So I think there is a similarity between athletes and any performer where you are just accessing this kind of strange mix of thinking and not thinking at the same time. With any of the athletes we’ve had on the show, whether it’s the Blazers or Martina Navratilova, these high-performance athletes, they’ve all been able to rise to the challenge because I think they’re used to that. They’re used to having to think outside the box and take risks. It was fun, and also, these are great guys. They’re as nice as everyone assumes they are. We’re lucky we have them in our city representing our city as a sports team. It was great.
Thursday’s episode isn’t the first time “Portlandia” has touched on sports in Portland. Why do you think it is that a city like Portland, which is often times considered and represented as high minded or intellectual, so enamored with their sports teams, which are often considered the opposite?
Carrie Brownstein: I think Portland is a very community minded city and I think people appreciate events or entities that bring people together under a spirt of optimism and celebration. I think that being a fan is one of the easiest ways to demonstrate a collective pull toward something. That feeling of collectively rooting for something, I think it embodies the positivity that Portland has.
So I think Portlanders really like being able to rally around a team. Whether it’s the Timbers or the Blazers, I think what they’re really celebrating is Portland. The teams represent the city and we’re people that love touting how good our city is. So it becomes part of this spirit of community. I think it’s about having civic pride and feeling like we’re a special city that’s worth noting.
And then we have these teams that are able to kind of become typical representations of that spirit. I’ve noticed that too, that’s there’s really no differentiation between loving Powell’s Books and loving the Trail Blazers or loving local food and loving the Timbers. It’s all part of this spirit of hopefulness and positivity.
Your thoughts on how the team has done this season and clinching a playoff spot for the first time in a couple of years. Maybe not a coincidence that, when the team has a “Portlandia” shoot at the beginning of the season, they are catapulted to a tremendous start?
Carrie Brownstein: Well, I’m not going to take any credit for that or clinching the playoffs! But I think, like any Blazers fan, I’m very happy that we clinched a playoff spot the other night. It’s been an exciting season. At the beginning of the season there was just this inevitability to them being at the top at the end, though it ended up being a wilder ride than we thought.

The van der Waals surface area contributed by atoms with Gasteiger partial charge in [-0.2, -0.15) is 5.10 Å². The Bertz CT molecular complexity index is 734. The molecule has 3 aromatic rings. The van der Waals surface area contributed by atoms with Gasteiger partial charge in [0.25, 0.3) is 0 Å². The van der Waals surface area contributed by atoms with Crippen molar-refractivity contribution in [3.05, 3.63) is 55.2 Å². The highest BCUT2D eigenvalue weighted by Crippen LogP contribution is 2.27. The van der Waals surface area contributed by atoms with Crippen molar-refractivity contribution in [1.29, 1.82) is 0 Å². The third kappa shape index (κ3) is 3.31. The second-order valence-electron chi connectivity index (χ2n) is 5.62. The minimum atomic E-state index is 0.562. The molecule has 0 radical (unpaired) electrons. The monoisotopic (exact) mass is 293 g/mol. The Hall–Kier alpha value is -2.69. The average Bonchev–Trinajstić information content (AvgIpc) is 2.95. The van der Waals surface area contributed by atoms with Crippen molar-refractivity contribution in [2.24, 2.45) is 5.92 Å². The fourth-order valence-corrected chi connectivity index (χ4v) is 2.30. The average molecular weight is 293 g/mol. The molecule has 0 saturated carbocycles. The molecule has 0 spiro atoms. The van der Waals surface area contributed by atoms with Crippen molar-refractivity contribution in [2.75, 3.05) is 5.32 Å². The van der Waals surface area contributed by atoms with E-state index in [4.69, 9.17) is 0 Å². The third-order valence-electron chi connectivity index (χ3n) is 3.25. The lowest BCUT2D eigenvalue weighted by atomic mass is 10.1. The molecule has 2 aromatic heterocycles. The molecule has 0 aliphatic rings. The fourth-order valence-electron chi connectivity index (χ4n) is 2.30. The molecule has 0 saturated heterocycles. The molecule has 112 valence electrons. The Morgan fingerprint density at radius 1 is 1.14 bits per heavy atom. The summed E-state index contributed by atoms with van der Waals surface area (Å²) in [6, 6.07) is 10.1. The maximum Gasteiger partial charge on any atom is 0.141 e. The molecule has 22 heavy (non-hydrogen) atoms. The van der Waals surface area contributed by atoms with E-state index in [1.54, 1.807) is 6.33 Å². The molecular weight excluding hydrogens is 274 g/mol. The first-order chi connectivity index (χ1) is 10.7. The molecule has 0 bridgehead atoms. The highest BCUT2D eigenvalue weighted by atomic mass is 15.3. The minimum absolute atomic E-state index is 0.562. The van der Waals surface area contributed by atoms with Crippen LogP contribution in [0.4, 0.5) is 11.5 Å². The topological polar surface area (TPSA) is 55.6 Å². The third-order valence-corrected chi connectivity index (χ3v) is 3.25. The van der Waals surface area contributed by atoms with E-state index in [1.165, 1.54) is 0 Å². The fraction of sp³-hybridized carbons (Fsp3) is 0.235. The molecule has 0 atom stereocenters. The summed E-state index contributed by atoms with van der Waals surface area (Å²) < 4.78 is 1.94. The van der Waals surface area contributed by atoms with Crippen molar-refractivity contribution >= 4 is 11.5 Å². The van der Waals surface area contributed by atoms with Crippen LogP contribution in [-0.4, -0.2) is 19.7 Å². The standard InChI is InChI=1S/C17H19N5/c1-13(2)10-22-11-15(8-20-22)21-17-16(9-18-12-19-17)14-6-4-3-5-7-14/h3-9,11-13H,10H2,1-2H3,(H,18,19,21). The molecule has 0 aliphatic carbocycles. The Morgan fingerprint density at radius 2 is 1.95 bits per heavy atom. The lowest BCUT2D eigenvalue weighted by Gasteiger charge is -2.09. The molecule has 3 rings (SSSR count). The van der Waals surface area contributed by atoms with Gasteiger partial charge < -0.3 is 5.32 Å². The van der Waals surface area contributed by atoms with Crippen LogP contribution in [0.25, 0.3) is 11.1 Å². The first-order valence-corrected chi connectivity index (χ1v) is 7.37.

I think the team has show a lot of determination and kind of gotten over some of the hurdles that have plagued us in the past. They’ve gotten better at closing (games) though they still make it really scary for the fans sometimes. Like the game against New Orleans the other night. They cut the lead to four but then we clinched it. It’s been an exciting ride and I think they’re such an easy team to root for. They have such an intense spirit but they also really seem to be enjoying it.
But I think, as a fan, we enjoy it no matter what but we also want to win and there is just something about the Blazers were you really feel like they’re loving what they get to do. It’s been a really exciting season, it’s such a great team, a great group of guys. I love when the bench comes in and delivers. Fourth quarters are always really exciting. Sometimes they’re nail-biters, but it’s been a fun year as a fan of the team. I hope that we can get through the first round of the playoffs. That’s my main hope right now. Whether it’s Houston or the Clippers, I would love to see us get to the second round.
This is what I can say. I can say that “Portlandia” is having a great fourth season. I think we expanded our audience and people have responded really well, so if having the Blazers involved in “Portlandia” gives us any extra mojo, then they should make it past the first round. Plus, me and Fred’s characters gave them some really sound advice in this episode, so I think all they have to do is follow the advice and we should be seeing them in the championship really, really soon.